- Did your parents go to university?
- Were you eligible for free school meals?
Armed with improved data, organisations can begin to understand trends and work to improve widening participation practices accordingly.
Selection of individuals by employers is the main focus of the Commission’s manifesto. Selection is a means of funnelling applicants; current systems tend to favour grades, certain universities and unconscious bias (male vs. female; ethnic origin etc.). Currently, 60% of employers target only 10 universities or less. There is thus a need to widen the number of universities targeted, especially since 40% of the top A-level students are educated outside of the Russell Group. The introduction of blind application forms without the university name would help this. Clifford Chance – a global law firm based in London – trialled such an application form and found that 30% more universities were selected from.
The Commission also recommends that school grades are viewed in the context of the school they were awarded at. Universities partly do this already, but it is very variable – for example an exceptional student at an under-performing school is probably of more interest than an exceptional student from a school where pupils were given high levels of support. However this is clearly a very nuanced area and statistics would need to be looked at on a per school/per school type basis. It is possible that some kind of traffic light or rating system may work. Students from ‘good’ schools/high house-hold income that did not receive the right opportunities would also need to be considered.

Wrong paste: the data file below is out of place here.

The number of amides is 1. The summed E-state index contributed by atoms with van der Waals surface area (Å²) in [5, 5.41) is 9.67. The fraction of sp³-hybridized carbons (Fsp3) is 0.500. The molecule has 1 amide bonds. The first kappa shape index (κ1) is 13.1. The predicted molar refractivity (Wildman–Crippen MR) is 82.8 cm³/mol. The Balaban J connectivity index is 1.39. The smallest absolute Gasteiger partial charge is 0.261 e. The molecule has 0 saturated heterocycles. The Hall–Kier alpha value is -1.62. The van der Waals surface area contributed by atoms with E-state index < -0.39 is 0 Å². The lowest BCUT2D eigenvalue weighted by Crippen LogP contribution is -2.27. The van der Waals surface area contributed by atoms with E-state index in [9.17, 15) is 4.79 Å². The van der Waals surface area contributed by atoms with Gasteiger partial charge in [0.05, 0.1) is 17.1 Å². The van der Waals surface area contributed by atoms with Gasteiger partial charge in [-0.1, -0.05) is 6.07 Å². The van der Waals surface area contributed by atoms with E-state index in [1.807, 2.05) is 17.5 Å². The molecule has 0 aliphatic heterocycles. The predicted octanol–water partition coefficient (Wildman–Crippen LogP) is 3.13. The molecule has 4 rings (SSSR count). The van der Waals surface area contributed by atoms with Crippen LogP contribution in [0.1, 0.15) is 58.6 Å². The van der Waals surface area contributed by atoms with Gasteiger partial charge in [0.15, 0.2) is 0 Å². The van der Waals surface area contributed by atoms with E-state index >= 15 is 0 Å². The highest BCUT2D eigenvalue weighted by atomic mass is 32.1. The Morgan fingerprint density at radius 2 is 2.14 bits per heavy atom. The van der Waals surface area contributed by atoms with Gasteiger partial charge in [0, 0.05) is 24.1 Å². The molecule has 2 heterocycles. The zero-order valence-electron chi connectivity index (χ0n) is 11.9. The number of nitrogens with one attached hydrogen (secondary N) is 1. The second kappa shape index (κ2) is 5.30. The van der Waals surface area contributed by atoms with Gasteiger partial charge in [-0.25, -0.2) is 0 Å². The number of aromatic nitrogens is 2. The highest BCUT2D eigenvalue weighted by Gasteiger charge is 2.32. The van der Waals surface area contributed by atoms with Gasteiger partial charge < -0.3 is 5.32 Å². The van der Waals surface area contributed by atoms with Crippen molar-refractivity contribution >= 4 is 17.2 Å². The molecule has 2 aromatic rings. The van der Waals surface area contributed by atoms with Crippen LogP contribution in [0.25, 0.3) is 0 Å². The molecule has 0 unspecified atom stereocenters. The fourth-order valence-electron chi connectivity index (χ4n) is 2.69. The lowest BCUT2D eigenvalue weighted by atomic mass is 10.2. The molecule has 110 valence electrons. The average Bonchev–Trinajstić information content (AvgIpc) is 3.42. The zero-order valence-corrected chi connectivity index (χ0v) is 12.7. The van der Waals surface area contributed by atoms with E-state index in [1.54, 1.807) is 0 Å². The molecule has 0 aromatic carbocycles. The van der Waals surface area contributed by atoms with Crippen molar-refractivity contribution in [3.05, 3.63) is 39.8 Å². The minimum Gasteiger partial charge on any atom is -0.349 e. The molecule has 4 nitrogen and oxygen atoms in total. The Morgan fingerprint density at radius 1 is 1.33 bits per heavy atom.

These changes could be interesting, especially as companies which have privately assessed performance against what was presented at interview, have found no correlations with grades. More needs to be understood what makes a high performing employee.
Twelve companies have committed to look at these 5 recommendations over the next 12 months, including Accenture, Telefonica and KPMG. Unfortunately no scientific organisations have signed up so far despite a number of the issues highlighted presenting significant problems in the science community.
Perhaps, with the implementation of these recommendations, the image of the ‘typical’ scientist will change over time. Indeed perhaps we may come to realise that there is no ‘typical’ scientist; it could be anyone!
How can the science community get involved with the work of the Social Mobility Foundation?
The Social Mobility Foundation operates a mentoring scheme and is currently actively recruiting new mentors across all career sectors – particularly the biology and chemistry sectors. The 2015 mentoring FAQs document is available through this link. This provides some general information on the practicalities of the mentoring scheme, the profile of the students they work with and the level of commitment required. Interested persons can register their interest in mentoring by completing and submitting the professional sign-up form, available here.
Any questions or queries about the mentoring scheme can be submitted by email (firstname.lastname@example.org).